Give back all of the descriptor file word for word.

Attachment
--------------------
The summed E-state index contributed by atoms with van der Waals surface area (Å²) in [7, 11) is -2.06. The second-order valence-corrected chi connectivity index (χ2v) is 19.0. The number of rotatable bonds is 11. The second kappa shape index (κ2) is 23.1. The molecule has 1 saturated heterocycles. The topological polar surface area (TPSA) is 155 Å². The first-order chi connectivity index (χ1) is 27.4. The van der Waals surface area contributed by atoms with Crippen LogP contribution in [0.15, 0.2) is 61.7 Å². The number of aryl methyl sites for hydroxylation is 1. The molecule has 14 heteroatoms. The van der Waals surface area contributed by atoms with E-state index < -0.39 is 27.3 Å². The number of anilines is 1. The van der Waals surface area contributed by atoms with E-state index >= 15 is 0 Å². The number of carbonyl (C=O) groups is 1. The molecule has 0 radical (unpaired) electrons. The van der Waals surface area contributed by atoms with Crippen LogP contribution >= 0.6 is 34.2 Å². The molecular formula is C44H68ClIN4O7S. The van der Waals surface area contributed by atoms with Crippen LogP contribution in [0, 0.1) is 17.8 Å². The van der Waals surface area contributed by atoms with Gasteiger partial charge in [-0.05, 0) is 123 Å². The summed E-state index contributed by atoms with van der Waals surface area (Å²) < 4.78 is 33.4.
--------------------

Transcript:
The summed E-state index contributed by atoms with van der Waals surface area (Å²) in [7, 11) is -2.06. The second-order valence-corrected chi connectivity index (χ2v) is 19.0. The number of rotatable bonds is 11. The second kappa shape index (κ2) is 23.1. The molecule has 1 saturated heterocycles. The topological polar surface area (TPSA) is 155 Å². The first-order chi connectivity index (χ1) is 27.4. The van der Waals surface area contributed by atoms with Crippen LogP contribution in [0.15, 0.2) is 61.7 Å². The number of aryl methyl sites for hydroxylation is 1. The molecule has 14 heteroatoms. The van der Waals surface area contributed by atoms with E-state index < -0.39 is 27.3 Å². The number of anilines is 1. The van der Waals surface area contributed by atoms with E-state index >= 15 is 0 Å². The number of carbonyl (C=O) groups is 1. The molecule has 0 radical (unpaired) electrons. The van der Waals surface area contributed by atoms with Crippen LogP contribution >= 0.6 is 34.2 Å². The molecular formula is C44H68ClIN4O7S. The van der Waals surface area contributed by atoms with Crippen LogP contribution in [0, 0.1) is 17.8 Å². The van der Waals surface area contributed by atoms with Gasteiger partial charge in [-0.05, 0) is 123 Å². The summed E-state index contributed by atoms with van der Waals surface area (Å²) < 4.78 is 33.4.